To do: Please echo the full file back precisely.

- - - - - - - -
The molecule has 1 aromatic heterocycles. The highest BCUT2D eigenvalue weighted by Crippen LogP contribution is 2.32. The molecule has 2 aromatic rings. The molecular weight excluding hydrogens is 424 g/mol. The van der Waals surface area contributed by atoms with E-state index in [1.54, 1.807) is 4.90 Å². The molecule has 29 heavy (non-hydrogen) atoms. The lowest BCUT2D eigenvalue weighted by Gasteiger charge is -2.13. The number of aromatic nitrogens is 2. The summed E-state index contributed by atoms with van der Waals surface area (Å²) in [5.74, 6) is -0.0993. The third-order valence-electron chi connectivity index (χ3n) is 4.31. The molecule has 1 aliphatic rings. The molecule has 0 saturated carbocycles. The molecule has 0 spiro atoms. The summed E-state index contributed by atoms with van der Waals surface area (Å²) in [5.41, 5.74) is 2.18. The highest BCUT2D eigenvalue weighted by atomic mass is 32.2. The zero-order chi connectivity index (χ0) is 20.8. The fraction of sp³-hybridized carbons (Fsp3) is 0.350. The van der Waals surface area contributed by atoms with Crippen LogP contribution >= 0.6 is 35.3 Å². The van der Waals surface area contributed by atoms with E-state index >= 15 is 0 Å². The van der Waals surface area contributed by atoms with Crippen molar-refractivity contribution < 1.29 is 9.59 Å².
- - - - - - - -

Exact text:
The molecule has 1 aromatic heterocycles. The highest BCUT2D eigenvalue weighted by Crippen LogP contribution is 2.32. The molecule has 2 aromatic rings. The molecular weight excluding hydrogens is 424 g/mol. The van der Waals surface area contributed by atoms with E-state index in [1.54, 1.807) is 4.90 Å². The molecule has 29 heavy (non-hydrogen) atoms. The lowest BCUT2D eigenvalue weighted by Gasteiger charge is -2.13. The number of aromatic nitrogens is 2. The summed E-state index contributed by atoms with van der Waals surface area (Å²) in [5.74, 6) is -0.0993. The third-order valence-electron chi connectivity index (χ3n) is 4.31. The molecule has 1 aliphatic rings. The molecule has 0 saturated carbocycles. The molecule has 0 spiro atoms. The summed E-state index contributed by atoms with van der Waals surface area (Å²) in [5.41, 5.74) is 2.18. The highest BCUT2D eigenvalue weighted by atomic mass is 32.2. The zero-order chi connectivity index (χ0) is 20.8. The fraction of sp³-hybridized carbons (Fsp3) is 0.350. The van der Waals surface area contributed by atoms with Crippen LogP contribution >= 0.6 is 35.3 Å². The van der Waals surface area contributed by atoms with E-state index >= 15 is 0 Å². The van der Waals surface area contributed by atoms with Crippen molar-refractivity contribution < 1.29 is 9.59 Å².